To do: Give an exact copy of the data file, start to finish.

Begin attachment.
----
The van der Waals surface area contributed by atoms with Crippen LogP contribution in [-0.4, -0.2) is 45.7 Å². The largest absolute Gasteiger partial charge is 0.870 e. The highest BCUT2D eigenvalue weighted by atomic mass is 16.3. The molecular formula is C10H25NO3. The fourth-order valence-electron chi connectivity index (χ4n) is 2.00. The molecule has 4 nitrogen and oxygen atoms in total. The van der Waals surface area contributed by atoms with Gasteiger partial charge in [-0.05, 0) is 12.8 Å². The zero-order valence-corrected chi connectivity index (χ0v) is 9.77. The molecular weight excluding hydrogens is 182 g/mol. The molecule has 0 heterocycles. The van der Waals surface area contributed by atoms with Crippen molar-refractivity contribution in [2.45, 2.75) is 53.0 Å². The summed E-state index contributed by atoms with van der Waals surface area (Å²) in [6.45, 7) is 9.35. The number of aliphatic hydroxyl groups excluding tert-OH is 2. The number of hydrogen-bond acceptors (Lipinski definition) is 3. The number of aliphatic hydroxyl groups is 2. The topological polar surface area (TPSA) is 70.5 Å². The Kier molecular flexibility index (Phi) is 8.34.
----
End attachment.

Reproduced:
The van der Waals surface area contributed by atoms with Crippen LogP contribution in [-0.4, -0.2) is 45.7 Å². The largest absolute Gasteiger partial charge is 0.870 e. The highest BCUT2D eigenvalue weighted by atomic mass is 16.3. The molecular formula is C10H25NO3. The fourth-order valence-electron chi connectivity index (χ4n) is 2.00. The molecule has 4 nitrogen and oxygen atoms in total. The van der Waals surface area contributed by atoms with Gasteiger partial charge in [-0.05, 0) is 12.8 Å². The zero-order valence-corrected chi connectivity index (χ0v) is 9.77. The molecular weight excluding hydrogens is 182 g/mol. The molecule has 0 heterocycles. The van der Waals surface area contributed by atoms with Crippen molar-refractivity contribution in [2.45, 2.75) is 53.0 Å². The summed E-state index contributed by atoms with van der Waals surface area (Å²) in [6.45, 7) is 9.35. The number of aliphatic hydroxyl groups excluding tert-OH is 2. The number of hydrogen-bond acceptors (Lipinski definition) is 3. The number of aliphatic hydroxyl groups is 2. The topological polar surface area (TPSA) is 70.5 Å². The Kier molecular flexibility index (Phi) is 8.34.